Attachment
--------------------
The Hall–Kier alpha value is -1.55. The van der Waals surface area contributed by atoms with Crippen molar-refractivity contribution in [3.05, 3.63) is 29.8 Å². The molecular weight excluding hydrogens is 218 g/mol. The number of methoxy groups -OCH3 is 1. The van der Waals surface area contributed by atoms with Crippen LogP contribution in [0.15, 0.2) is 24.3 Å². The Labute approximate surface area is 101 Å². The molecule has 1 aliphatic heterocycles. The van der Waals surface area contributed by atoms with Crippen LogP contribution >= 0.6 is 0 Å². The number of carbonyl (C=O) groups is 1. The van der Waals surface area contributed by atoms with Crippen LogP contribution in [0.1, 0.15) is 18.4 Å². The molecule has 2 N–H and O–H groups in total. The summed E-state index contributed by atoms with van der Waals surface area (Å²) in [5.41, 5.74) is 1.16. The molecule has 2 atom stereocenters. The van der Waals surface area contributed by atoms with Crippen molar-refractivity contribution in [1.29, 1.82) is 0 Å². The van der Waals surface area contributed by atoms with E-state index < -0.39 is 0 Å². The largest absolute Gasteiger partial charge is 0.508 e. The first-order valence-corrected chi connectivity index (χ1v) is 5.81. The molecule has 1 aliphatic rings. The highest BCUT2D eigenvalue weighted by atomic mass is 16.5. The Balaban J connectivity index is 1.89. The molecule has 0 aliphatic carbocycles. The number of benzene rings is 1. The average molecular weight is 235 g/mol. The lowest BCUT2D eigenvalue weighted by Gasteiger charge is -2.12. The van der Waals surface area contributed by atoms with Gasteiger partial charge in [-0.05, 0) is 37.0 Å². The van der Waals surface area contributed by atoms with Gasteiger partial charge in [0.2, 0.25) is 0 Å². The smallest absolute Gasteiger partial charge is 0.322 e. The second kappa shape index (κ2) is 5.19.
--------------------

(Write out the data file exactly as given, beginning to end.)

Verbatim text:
The Hall–Kier alpha value is -1.55. The van der Waals surface area contributed by atoms with Crippen molar-refractivity contribution in [3.05, 3.63) is 29.8 Å². The molecular weight excluding hydrogens is 218 g/mol. The number of methoxy groups -OCH3 is 1. The van der Waals surface area contributed by atoms with Crippen LogP contribution in [0.15, 0.2) is 24.3 Å². The Labute approximate surface area is 101 Å². The molecule has 1 aliphatic heterocycles. The van der Waals surface area contributed by atoms with Crippen LogP contribution >= 0.6 is 0 Å². The number of carbonyl (C=O) groups is 1. The van der Waals surface area contributed by atoms with Crippen LogP contribution in [0.1, 0.15) is 18.4 Å². The molecule has 2 N–H and O–H groups in total. The summed E-state index contributed by atoms with van der Waals surface area (Å²) in [5.41, 5.74) is 1.16. The molecule has 2 atom stereocenters. The van der Waals surface area contributed by atoms with Crippen molar-refractivity contribution in [1.29, 1.82) is 0 Å². The van der Waals surface area contributed by atoms with E-state index < -0.39 is 0 Å². The largest absolute Gasteiger partial charge is 0.508 e. The first-order valence-corrected chi connectivity index (χ1v) is 5.81. The molecule has 1 aliphatic rings. The highest BCUT2D eigenvalue weighted by atomic mass is 16.5. The Balaban J connectivity index is 1.89. The molecule has 0 aliphatic carbocycles. The number of benzene rings is 1. The average molecular weight is 235 g/mol. The lowest BCUT2D eigenvalue weighted by Gasteiger charge is -2.12. The van der Waals surface area contributed by atoms with Gasteiger partial charge in [-0.05, 0) is 37.0 Å². The van der Waals surface area contributed by atoms with Gasteiger partial charge in [0.2, 0.25) is 0 Å². The smallest absolute Gasteiger partial charge is 0.322 e. The second kappa shape index (κ2) is 5.19.